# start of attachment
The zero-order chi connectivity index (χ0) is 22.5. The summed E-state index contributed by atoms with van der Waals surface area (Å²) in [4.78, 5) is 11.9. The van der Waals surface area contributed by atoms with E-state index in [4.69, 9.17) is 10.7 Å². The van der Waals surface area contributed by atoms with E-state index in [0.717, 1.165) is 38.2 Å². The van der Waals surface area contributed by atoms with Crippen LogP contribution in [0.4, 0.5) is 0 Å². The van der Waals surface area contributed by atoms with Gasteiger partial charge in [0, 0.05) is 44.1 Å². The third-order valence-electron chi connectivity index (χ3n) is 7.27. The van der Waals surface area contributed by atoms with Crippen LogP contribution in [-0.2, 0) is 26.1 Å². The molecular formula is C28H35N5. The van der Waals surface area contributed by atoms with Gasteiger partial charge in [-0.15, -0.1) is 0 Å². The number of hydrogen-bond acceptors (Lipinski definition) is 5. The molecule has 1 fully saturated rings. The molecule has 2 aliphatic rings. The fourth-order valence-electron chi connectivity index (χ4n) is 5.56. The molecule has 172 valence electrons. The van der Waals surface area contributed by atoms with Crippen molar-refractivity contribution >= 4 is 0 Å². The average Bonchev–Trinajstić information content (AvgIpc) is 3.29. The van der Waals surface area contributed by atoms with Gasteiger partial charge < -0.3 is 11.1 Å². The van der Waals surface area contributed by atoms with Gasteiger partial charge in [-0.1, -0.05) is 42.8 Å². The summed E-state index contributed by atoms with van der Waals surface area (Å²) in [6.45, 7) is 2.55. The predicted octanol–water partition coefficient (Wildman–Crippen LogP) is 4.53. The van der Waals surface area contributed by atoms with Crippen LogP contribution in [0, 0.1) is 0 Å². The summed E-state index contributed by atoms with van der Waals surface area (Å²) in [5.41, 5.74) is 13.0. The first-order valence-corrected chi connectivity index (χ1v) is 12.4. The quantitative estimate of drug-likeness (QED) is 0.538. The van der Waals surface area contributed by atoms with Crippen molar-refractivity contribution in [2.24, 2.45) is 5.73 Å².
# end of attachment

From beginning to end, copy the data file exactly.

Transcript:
The zero-order chi connectivity index (χ0) is 22.5. The summed E-state index contributed by atoms with van der Waals surface area (Å²) in [4.78, 5) is 11.9. The van der Waals surface area contributed by atoms with E-state index in [4.69, 9.17) is 10.7 Å². The van der Waals surface area contributed by atoms with E-state index in [0.717, 1.165) is 38.2 Å². The van der Waals surface area contributed by atoms with Crippen LogP contribution in [0.4, 0.5) is 0 Å². The van der Waals surface area contributed by atoms with Gasteiger partial charge in [0, 0.05) is 44.1 Å². The third-order valence-electron chi connectivity index (χ3n) is 7.27. The van der Waals surface area contributed by atoms with Crippen LogP contribution in [-0.2, 0) is 26.1 Å². The molecular formula is C28H35N5. The van der Waals surface area contributed by atoms with Gasteiger partial charge in [-0.15, -0.1) is 0 Å². The number of hydrogen-bond acceptors (Lipinski definition) is 5. The molecule has 1 fully saturated rings. The molecule has 2 aliphatic rings. The fourth-order valence-electron chi connectivity index (χ4n) is 5.56. The molecule has 172 valence electrons. The van der Waals surface area contributed by atoms with Crippen molar-refractivity contribution >= 4 is 0 Å². The average Bonchev–Trinajstić information content (AvgIpc) is 3.29. The van der Waals surface area contributed by atoms with Gasteiger partial charge < -0.3 is 11.1 Å². The van der Waals surface area contributed by atoms with Gasteiger partial charge in [-0.1, -0.05) is 42.8 Å². The summed E-state index contributed by atoms with van der Waals surface area (Å²) in [6.45, 7) is 2.55. The predicted octanol–water partition coefficient (Wildman–Crippen LogP) is 4.53. The van der Waals surface area contributed by atoms with Crippen LogP contribution in [0, 0.1) is 0 Å². The summed E-state index contributed by atoms with van der Waals surface area (Å²) in [5.41, 5.74) is 13.0. The first-order valence-corrected chi connectivity index (χ1v) is 12.4. The quantitative estimate of drug-likeness (QED) is 0.538. The van der Waals surface area contributed by atoms with Crippen molar-refractivity contribution in [2.24, 2.45) is 5.73 Å².